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This Look At The Pressure on Single, "Leftover" Chinese Women Will Make You Cry

Watch a short documentary empowering unmarried Chinese women to rebrand themselves as 'single' and not 'leftover.'

This Look At The Pressure on Single, "Leftover" Chinese Women Will Make You Cry

WHAT: "Marriage Market Takeover," a powerful four-minute documentary/ad (documadtery?) that seeks nothing less than to evolve the paradigm of how unmarried women are viewed in China.

WHO: Skincare brand SK-II, who last year launched a campaign to empower women called #changedestiny.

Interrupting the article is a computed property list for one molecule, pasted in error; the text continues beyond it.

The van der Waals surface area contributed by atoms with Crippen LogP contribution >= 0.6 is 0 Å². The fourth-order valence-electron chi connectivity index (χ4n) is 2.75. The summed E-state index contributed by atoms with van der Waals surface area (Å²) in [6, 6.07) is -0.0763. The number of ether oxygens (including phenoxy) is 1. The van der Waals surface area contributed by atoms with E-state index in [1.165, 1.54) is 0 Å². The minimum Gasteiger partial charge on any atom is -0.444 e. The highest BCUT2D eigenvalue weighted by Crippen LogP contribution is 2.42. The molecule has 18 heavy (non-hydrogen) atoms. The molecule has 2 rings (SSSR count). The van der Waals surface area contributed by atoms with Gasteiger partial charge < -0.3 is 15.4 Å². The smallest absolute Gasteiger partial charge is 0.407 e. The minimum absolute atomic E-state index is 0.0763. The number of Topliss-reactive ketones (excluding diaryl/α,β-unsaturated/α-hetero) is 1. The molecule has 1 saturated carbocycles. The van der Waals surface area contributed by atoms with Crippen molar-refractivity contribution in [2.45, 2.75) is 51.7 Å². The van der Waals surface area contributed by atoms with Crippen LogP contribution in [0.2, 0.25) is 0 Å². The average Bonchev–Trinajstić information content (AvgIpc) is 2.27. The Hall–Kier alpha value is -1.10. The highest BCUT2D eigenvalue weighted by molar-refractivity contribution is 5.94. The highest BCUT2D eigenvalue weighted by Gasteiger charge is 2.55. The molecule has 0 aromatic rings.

WHY: Being that life is not a fairy tale, which it definitely is not, we don't all find our perfect romantic counterpart in a time period convenient for all concerned. In America, this has become pretty standard and also the source of a bottomless trough of hilarious and affecting movies, books, and TV shows. However, in China, an unmarried woman over the age of 25 carries a stigma. She is called "Sheng nu," which translates to "leftover woman," and this viewpoint is apparently shared by each such woman's family along with most of her surrounding society. The point is illustrated here, when a woman says of her unmarried daughter: "She's just average looking; not pretty. That's why she's leftover," which is in the top 10 saddest things that have happened all year. (And in 2016, that says a lot.) This ad was created as part of a greater movement by SK-II to empower women to flip the script, own their selectiveness, and turn "leftover woman" to "power woman." Sure, there's a profit motive lurking in a skin care company spreading this message, but the message itself is undeniable.

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